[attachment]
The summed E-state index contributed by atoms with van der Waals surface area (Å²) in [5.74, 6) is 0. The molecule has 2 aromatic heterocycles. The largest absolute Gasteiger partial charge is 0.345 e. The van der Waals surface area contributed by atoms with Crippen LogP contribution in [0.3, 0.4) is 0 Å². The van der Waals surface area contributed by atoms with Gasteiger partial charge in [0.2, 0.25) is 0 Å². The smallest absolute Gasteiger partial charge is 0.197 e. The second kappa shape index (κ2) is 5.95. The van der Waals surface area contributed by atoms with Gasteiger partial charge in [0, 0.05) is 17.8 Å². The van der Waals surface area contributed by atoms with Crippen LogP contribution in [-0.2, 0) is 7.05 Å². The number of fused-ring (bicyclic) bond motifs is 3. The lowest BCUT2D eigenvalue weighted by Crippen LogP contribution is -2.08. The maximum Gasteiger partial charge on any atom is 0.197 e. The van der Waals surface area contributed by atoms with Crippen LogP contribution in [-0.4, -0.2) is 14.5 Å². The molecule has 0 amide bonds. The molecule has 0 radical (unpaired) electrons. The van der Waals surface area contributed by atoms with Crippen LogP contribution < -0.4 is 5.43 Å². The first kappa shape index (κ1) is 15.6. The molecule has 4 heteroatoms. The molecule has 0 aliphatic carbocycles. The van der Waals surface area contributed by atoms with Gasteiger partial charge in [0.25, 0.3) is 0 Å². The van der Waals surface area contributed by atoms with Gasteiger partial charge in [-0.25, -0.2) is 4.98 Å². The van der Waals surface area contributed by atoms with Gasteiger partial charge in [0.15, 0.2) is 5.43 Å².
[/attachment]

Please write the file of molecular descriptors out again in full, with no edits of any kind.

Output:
The summed E-state index contributed by atoms with van der Waals surface area (Å²) in [5.74, 6) is 0. The molecule has 2 aromatic heterocycles. The largest absolute Gasteiger partial charge is 0.345 e. The van der Waals surface area contributed by atoms with Crippen LogP contribution in [0.3, 0.4) is 0 Å². The van der Waals surface area contributed by atoms with Gasteiger partial charge in [0.2, 0.25) is 0 Å². The smallest absolute Gasteiger partial charge is 0.197 e. The second kappa shape index (κ2) is 5.95. The van der Waals surface area contributed by atoms with Gasteiger partial charge in [0, 0.05) is 17.8 Å². The van der Waals surface area contributed by atoms with Crippen LogP contribution in [-0.2, 0) is 7.05 Å². The number of fused-ring (bicyclic) bond motifs is 3. The lowest BCUT2D eigenvalue weighted by Crippen LogP contribution is -2.08. The maximum Gasteiger partial charge on any atom is 0.197 e. The van der Waals surface area contributed by atoms with Crippen LogP contribution in [-0.4, -0.2) is 14.5 Å². The molecule has 0 amide bonds. The molecule has 0 radical (unpaired) electrons. The van der Waals surface area contributed by atoms with Crippen LogP contribution < -0.4 is 5.43 Å². The first kappa shape index (κ1) is 15.6. The molecule has 4 heteroatoms. The molecule has 0 aliphatic carbocycles. The van der Waals surface area contributed by atoms with Gasteiger partial charge in [0.25, 0.3) is 0 Å². The van der Waals surface area contributed by atoms with Gasteiger partial charge in [-0.25, -0.2) is 4.98 Å². The van der Waals surface area contributed by atoms with Gasteiger partial charge in [0.15, 0.2) is 5.43 Å².